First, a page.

Catalan scientists find the key to eradicate Pian’s disease
The prestigious medical journal ‘The Lancet’ publishes findings from Barcelona’s CRESIB researchers who work in Papua New Guinea. The study has found a an oral treatment for Pian’s disease, also known as Yaws. The treatment could lead to the total eradication of the illness.
Barcelona (ACN). – Catalan scientists have found the key to eradicating Pian’s disease, according to research results published in prestigious medical journal ‘The Lancet’. Scientists from the Barcelona International Health Research Center (CRESIB), linked to the city's Hospital Clínic, have proven the efficiency of antimicrobial oral treatment to the Pian’s disease, also known as Yaws. Just one shot of azithromycin antibiotic against that tropical disease has been shown to be working to cure a condition until now treated with penicillin injections. The possibility of oral treatment eases the way to the definitive eradication of Yaws. This means that it would become the second most eradicated infection on our planet.
A study lead by Catalan doctors
These published results can be found in a clinical essay produced at the Lihir Medical Center in Papua New Guinea, under the leadership of two Catalan doctors: Oriol Mitjà, a specialist in infectious diseases, and a pediatrician specialised in tropical medicine.
What is the Pian’s disease?
Pian’s disease, or Yaws, is a forgotten tropical disease that has recently re-emerged in poor communities in Africa, Asia and South America, after the eradications trials carried out in the 1950s by the World Health Organization (WHO). It is a chronic disease –similar to syphilis– transmitted by contact and mainly affecting the skin and bones of a child, producing long-term terrible malformations. In 1990 it has been estimated Pian’s affected more than 2.5 million children living in tropical areas in Africa, South America, Asia and Oceania, and that nearly 50 million people live in risk areas.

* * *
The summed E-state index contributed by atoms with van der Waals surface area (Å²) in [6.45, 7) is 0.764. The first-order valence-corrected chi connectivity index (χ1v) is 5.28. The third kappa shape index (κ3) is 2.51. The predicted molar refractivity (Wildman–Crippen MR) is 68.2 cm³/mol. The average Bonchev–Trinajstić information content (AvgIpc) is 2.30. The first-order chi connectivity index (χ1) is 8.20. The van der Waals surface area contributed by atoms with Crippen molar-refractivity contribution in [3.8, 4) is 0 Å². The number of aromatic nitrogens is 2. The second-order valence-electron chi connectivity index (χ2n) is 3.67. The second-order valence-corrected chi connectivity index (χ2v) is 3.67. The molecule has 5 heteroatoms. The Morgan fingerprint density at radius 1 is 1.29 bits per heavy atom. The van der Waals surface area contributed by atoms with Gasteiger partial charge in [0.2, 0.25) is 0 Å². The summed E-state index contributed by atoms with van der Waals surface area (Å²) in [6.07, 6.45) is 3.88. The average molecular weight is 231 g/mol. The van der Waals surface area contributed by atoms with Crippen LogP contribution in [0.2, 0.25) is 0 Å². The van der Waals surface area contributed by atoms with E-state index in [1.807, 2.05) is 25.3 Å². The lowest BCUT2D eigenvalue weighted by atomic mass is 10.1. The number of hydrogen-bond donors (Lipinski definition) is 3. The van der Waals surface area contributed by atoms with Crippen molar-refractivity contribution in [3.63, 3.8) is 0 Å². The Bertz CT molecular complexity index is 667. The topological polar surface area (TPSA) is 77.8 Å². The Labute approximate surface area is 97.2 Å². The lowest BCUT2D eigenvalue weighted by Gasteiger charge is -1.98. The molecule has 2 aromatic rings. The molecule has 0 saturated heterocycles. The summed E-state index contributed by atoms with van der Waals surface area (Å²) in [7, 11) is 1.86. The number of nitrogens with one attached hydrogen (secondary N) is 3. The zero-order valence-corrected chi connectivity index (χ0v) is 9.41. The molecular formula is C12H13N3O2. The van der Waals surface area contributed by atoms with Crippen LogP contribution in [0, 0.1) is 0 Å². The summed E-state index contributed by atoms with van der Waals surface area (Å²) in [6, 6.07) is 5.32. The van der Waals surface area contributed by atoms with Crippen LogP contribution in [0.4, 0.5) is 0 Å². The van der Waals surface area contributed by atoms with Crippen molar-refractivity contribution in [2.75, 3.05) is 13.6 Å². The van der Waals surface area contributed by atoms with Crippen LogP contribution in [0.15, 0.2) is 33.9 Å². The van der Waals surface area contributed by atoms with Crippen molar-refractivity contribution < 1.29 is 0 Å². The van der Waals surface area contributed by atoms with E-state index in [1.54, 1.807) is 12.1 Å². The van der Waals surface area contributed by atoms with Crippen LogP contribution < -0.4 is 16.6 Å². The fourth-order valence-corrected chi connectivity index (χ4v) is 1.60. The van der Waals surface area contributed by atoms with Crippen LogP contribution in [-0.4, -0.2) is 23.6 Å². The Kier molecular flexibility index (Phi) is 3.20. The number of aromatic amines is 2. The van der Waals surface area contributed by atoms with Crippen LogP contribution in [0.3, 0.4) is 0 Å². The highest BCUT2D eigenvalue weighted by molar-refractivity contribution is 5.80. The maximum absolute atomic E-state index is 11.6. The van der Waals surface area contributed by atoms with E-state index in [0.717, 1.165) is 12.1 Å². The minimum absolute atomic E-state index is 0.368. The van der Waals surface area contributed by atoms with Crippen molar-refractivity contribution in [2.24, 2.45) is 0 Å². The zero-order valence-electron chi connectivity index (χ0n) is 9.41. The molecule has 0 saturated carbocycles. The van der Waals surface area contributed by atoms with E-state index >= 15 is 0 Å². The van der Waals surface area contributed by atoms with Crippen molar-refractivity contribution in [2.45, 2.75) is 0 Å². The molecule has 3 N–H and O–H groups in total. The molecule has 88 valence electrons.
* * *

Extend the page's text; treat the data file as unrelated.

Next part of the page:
Azithromycin is an antibiotic used in infections such as the blindness caused by trachoma and according to paediatrician Quique Bassat “these research results mean one essential step forward for Yaws’ control and a new therapeutic alternative which could be easily incorporated in massive medication campaigns. These changes may allow us to eliminate Pian’s throughout the world”.
A 96% efficiency rate
250 children between six months and 15 years old have taken part in the research project, with an efficiency rate of 96% from the cases treated by azithromycin and 93% from those treated with penicillin. After looking at results, the WHO has called for a technical meeting in which is expected to adopt officially the new treatment. In the same way, it has run a new investigation which will be the previous step for starting a world disease eradication campaign led by the WHO.